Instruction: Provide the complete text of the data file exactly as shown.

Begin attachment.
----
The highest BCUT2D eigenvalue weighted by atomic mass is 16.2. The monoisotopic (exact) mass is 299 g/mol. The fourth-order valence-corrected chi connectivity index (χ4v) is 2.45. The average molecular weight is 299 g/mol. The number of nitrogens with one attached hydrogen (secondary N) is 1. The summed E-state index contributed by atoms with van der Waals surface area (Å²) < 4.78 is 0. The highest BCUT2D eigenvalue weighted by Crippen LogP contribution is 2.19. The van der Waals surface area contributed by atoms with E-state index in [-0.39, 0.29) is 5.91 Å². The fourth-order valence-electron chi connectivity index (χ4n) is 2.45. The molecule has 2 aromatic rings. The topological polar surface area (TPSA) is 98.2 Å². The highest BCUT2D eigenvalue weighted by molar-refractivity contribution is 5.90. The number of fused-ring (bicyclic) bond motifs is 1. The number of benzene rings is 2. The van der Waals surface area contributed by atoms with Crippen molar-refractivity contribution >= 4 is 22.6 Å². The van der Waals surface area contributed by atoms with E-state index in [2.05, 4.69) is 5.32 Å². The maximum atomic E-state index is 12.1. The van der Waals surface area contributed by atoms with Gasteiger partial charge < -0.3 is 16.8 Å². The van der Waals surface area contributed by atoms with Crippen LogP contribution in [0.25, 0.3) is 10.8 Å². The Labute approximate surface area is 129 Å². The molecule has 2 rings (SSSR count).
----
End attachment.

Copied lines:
The highest BCUT2D eigenvalue weighted by atomic mass is 16.2. The monoisotopic (exact) mass is 299 g/mol. The fourth-order valence-corrected chi connectivity index (χ4v) is 2.45. The average molecular weight is 299 g/mol. The number of nitrogens with one attached hydrogen (secondary N) is 1. The summed E-state index contributed by atoms with van der Waals surface area (Å²) < 4.78 is 0. The highest BCUT2D eigenvalue weighted by Crippen LogP contribution is 2.19. The van der Waals surface area contributed by atoms with E-state index in [-0.39, 0.29) is 5.91 Å². The fourth-order valence-electron chi connectivity index (χ4n) is 2.45. The molecule has 2 aromatic rings. The topological polar surface area (TPSA) is 98.2 Å². The highest BCUT2D eigenvalue weighted by molar-refractivity contribution is 5.90. The number of fused-ring (bicyclic) bond motifs is 1. The number of benzene rings is 2. The van der Waals surface area contributed by atoms with Crippen molar-refractivity contribution >= 4 is 22.6 Å². The van der Waals surface area contributed by atoms with E-state index in [2.05, 4.69) is 5.32 Å². The maximum atomic E-state index is 12.1. The van der Waals surface area contributed by atoms with Gasteiger partial charge < -0.3 is 16.8 Å². The van der Waals surface area contributed by atoms with Crippen LogP contribution in [0.25, 0.3) is 10.8 Å². The Labute approximate surface area is 129 Å². The molecule has 2 rings (SSSR count).